Dissertation/Thesis Abstract

Exploring the impact of program structure on student and faculty scholarly communities in interdisciplinary Ph.D. programs
by Horowitz, Lenore G., Ph.D., State University of New York at Albany, 2013, 258; 3561717
Abstract (Summary)

The Information Science doctoral program at the University at Albany, State University of New York, faces many of the same challenges found in highly interdisciplinary programs across educational institutions worldwide such as complex curricula development, abundant discipline languages and cultures, and stakeholders clinging to the traditional, single-discipline university system. In 2006, the University at Albany Information Science Ph.D. program faculty redefined the program's structure in hopes of addressing the challenges it was facing. Program structure is a social process shaped by community participation and is influenced by many factors including students, faculty members, and both informal and formal knowledge production.

Drawing on data collected with both students and faculty present before, during and after the transition to the new program structure, a mixed-method research strategy was performed to examine student retention rates and time to degree, and to explore the experiences of program faculty members' and doctoral students' sense of community and connectedness. Drawing on Wenger's (1998) Community of Practice model and Tinto's model of Institutional Departure, this study occurs in three stages: [1] program and participants' content analysis, [2] surveying of student and faculty members, and [3] select interviews with student and faculty members.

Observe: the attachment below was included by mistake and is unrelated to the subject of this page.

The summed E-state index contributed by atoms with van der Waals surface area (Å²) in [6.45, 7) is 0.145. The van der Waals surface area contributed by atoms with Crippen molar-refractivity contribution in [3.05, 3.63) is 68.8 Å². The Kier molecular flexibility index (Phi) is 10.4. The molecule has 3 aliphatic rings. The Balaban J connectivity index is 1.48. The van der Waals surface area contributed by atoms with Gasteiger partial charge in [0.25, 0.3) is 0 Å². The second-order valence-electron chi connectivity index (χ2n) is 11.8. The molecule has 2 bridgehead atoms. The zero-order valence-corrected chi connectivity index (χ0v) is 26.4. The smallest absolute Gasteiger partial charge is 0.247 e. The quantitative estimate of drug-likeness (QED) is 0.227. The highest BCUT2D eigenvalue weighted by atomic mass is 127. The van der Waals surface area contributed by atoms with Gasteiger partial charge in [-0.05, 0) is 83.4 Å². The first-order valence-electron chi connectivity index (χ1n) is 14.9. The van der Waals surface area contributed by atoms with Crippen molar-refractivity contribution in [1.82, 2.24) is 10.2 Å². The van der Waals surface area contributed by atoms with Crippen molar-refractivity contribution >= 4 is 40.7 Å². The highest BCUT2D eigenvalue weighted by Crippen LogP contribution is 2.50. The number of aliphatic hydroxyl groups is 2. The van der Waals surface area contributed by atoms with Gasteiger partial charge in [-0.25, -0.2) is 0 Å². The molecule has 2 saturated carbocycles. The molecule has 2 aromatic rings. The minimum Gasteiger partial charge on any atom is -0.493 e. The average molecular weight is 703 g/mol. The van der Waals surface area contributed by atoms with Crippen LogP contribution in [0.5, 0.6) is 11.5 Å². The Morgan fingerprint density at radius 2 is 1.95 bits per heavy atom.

The data presented here highlights the unique challenges of doctoral interdisciplinary programs and supports the need for collaboration among faculty, and calls for the unquestionable patronage of the institution and the diverse departments involved. Seeing that interdisciplinary programs work across different disciplines, students and faculty alike often find it difficult to assimilate the diverse ways of teaching and methods of research thus calling for unique organizational and pedagogical strategies addressed in the curricula. Successful interdisciplinary programs need faculty who are broad-minded and willing to embrace and learn new methodologies, and respect sometimes conflicting viewpoints. Departments need to develop new models of organizational structure and funding sources to facilitate interdisciplinary research and interdisciplinary community. University leadership needs to move away from rigid hierarchical structures, add more flexibility to allow faculty members to have some movement between disciplinary departments, and needs to provide physical spaces to pull the diverse faculty and student communities together.

Indexing (document details)
Advisor: Andersen, Deborah L.
Commitee: Andersen, David F., Goodall, Jennifer J.
School: State University of New York at Albany
Department: Informatics-Information Science
School Location: United States -- New York
Source: DAI-A 74/09(E), Dissertation Abstracts International
Source Type: DISSERTATION
Subjects: Information science, Curriculum development, Higher education
Keywords: Academic community, Connectedness, Curriculum, Doctoral programs, Information science education, Interdisciplinary programs
Publication Number: 3561717
ISBN: 9781303089589
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